American Studies
American Studies

Carrie Andersen: Content Strategist

Sun, September 15, 2019
Carrie Andersen: Content Strategist
Throughout the 2019-2020 academic year, we've been conducting interviews with UT AMS grads who utilize their American Studies degrees in different ways in the world outside the 40 Acres. Next up in our series is Carrie Andersen, Senior Content Strategist in the Experience Design department at Wayfair.
Gaila Sims: When did you graduate from American Studies at UT, and with what degree?
Carrie Andersen: I received my Ph.D. in American Studies in 2017, and my M.A. in American Studies in 2012. My dissertation focused on drone warfare in American culture, but my broader research interests spanned media, technology, politics, and security. 
Gaila Sims: As Senior Content Strategist in the Experience Design department at Wayfair, what does your day-to-day work look like?
Carrie Andersen: The easy answer is that every day is different! But, in general, the tl;dr of my job is that I develop the content for our website that helps customers understand what they're getting into and how to make decisions that work for them. My focus is on our loyalty program, called MyWay, and our financing programs - our credit card, our installment plans, stuff like that. In both of those cases, it's really important to communicate effectively with customers so they know how they could benefit from those programs. And it's even more important to communicate ethically and honestly. 
To fulfill those goals, I might spend a few hours conducting competitive research to see how other companies are promoting their own loyalty programs, in order to drive recommendations for how we might change our messaging strategy. I might spend some time in a brainstorm with my colleagues in Experience Design and Product Management about ways to frame our program benefits more transparently. I might collaborate with my design partner on a new webpage for our credit card by moving pieces of the page around and revising the content hierarchy to be more user-friendly. Or I might sit down with our user research team to learn about what problems our users are confronting in an existing experience, in order to drive fixes. It's a very dynamic work environment that always keeps me challenged and on my toes - which I love.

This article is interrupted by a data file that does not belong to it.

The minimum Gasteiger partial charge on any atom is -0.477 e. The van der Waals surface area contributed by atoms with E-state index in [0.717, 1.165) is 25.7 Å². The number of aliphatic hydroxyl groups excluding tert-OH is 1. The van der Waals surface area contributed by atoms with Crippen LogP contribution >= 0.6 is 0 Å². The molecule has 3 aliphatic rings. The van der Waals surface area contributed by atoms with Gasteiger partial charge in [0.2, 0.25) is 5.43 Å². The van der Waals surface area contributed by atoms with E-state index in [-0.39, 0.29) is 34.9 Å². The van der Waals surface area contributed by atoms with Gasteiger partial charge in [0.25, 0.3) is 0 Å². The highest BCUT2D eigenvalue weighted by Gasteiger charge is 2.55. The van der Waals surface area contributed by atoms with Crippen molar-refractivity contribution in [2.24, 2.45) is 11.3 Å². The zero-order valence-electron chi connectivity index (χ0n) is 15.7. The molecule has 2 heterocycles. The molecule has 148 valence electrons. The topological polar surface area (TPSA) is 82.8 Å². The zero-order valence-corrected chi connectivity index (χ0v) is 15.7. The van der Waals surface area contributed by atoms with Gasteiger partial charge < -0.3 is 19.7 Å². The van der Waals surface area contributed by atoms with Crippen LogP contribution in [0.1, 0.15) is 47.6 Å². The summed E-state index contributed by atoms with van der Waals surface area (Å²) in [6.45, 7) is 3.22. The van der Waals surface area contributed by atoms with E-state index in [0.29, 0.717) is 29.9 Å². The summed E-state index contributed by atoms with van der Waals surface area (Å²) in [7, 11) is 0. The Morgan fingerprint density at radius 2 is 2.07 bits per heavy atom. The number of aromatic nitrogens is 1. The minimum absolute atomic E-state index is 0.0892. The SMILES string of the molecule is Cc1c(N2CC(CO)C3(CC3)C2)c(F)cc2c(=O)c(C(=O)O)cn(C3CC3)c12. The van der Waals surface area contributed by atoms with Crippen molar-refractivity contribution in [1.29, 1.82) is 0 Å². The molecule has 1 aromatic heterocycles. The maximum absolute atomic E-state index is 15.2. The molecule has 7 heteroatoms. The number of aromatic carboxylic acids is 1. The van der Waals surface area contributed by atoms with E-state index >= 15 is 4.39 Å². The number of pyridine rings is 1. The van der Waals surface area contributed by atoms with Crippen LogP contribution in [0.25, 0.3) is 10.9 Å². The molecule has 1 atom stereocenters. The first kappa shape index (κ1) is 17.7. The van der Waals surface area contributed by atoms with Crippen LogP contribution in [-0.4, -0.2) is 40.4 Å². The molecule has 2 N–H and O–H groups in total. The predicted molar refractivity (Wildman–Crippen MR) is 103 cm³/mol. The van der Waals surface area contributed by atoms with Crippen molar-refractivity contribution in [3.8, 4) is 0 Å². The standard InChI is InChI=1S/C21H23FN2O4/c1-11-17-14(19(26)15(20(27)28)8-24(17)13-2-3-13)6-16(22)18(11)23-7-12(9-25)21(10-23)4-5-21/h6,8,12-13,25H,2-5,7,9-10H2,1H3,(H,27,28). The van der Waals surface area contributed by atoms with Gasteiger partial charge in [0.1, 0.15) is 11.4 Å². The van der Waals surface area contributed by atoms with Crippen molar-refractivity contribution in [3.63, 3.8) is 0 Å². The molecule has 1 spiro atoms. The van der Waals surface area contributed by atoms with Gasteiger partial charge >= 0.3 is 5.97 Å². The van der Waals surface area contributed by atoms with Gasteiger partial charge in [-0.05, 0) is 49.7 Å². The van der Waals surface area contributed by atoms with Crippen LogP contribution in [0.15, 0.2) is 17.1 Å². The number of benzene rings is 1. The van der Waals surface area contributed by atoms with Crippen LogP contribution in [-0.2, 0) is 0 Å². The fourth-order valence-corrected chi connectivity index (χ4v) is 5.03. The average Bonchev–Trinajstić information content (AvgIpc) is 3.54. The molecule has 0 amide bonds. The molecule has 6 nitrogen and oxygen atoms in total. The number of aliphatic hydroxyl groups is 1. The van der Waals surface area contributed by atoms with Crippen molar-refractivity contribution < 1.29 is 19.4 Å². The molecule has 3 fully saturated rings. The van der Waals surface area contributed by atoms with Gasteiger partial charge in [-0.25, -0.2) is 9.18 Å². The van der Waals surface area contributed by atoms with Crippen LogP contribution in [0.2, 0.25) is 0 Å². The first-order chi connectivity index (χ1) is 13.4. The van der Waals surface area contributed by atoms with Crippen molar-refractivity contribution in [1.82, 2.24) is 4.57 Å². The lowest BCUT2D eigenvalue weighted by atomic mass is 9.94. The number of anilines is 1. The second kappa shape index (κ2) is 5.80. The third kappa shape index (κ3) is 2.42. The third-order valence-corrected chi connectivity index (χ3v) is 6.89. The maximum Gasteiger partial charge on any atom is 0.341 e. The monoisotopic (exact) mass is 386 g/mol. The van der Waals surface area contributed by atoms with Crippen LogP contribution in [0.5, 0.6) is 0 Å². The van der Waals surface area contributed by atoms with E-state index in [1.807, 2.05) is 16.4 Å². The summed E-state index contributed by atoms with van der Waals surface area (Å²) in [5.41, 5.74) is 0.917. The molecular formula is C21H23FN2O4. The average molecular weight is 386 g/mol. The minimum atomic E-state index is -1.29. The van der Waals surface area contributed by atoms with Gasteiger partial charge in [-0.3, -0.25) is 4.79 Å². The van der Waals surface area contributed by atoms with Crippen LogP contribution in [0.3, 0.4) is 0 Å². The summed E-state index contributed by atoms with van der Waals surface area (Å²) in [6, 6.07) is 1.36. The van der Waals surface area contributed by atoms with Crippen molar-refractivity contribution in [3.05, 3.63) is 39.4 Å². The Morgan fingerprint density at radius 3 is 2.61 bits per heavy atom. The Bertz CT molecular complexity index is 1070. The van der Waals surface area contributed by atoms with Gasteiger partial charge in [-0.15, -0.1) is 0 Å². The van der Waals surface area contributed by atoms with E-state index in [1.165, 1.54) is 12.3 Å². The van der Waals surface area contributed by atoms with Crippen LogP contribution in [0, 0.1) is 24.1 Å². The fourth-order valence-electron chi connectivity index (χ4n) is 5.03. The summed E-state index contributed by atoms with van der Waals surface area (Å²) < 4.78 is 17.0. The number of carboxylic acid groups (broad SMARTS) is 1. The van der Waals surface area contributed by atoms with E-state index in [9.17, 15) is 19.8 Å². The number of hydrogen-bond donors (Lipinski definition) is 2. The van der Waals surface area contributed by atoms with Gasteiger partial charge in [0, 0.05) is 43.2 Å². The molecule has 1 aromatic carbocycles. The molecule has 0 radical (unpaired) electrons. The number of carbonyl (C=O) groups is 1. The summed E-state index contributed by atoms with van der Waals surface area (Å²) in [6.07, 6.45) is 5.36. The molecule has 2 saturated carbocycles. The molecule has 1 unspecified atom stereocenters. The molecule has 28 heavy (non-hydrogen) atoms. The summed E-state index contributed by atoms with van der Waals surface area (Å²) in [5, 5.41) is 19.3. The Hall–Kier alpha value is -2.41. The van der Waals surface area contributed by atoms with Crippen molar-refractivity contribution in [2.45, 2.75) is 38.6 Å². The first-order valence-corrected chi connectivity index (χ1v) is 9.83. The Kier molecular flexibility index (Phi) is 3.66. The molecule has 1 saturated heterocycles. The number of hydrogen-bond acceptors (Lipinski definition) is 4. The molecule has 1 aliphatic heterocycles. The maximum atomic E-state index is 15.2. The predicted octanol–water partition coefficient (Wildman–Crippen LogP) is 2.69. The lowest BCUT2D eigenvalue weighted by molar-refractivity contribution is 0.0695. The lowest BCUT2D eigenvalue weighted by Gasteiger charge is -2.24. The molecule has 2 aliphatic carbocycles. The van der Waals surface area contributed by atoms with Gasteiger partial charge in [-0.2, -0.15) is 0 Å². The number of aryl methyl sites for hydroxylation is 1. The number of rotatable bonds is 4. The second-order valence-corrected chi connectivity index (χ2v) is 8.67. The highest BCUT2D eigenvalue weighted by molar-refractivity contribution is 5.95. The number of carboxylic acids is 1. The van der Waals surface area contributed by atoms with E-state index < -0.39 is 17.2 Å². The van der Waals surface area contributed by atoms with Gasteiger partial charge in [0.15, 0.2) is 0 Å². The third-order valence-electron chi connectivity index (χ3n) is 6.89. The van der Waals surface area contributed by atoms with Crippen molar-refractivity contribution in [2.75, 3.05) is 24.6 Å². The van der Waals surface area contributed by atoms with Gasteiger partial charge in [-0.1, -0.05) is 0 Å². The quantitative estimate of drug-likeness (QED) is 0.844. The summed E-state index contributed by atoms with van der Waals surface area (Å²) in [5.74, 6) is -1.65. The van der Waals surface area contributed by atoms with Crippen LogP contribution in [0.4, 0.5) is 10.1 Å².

Gaila Sims: How did you become involved with Wayfair? How did you become interested in content strategy?
Carrie Andersen: I had met up with some friends from college during my 10th reunion back in Cambridge, and I ended up sitting next to one of my future colleagues in our Uber from dinner back to campus. She mentioned that she was working at Wayfair and loved it. A year later, my husband and I had decided to move to Boston, so I reached out to her to see if she knew of any positions that would make sense for someone with a background in research, writing, and teaching. She forwarded my resume along to my hiring manager, and the rest is history!
The overarching field I'm in - user experience - blends everything I loved about academia with the dynamic, collaborative culture of the tech industry. It's a research-centric field that's fundamentally concerned with improving people's lives, and making technology work in a way that aligns with their needs and expectations. We spend time talking to users, testing prototypes with people, and learning from them about new problems to solve. As a large tech company, we can pivot quickly to resolve those points of friction or to communicate in a clearer way with our customers. And we all - content strategists, designers, researchers, product managers, everyone here - work together to improve how our customers create a home that they love.
Gaila Sims: What are some of your favorite parts of your job? What are some of the most challenging aspects of the work?
Carrie Andersen: So much to love about my job. I work on a huge variety of projects, and have a lot of autonomy in how I approach crafting the communications strategy for our loyalty and financing programs. I'm empowered to advocate for changes to our site to help our customers in different ways, whether setting expectations or showing them products or services that they might be interested in. I also get to work with some fabulous coworkers. I've learned a ton from my fellow content strategists, designers, and other colleagues at Wayfair, and I love working together to solve problems and help our users. Plus our occasional 80s movie nights are a lot of fun!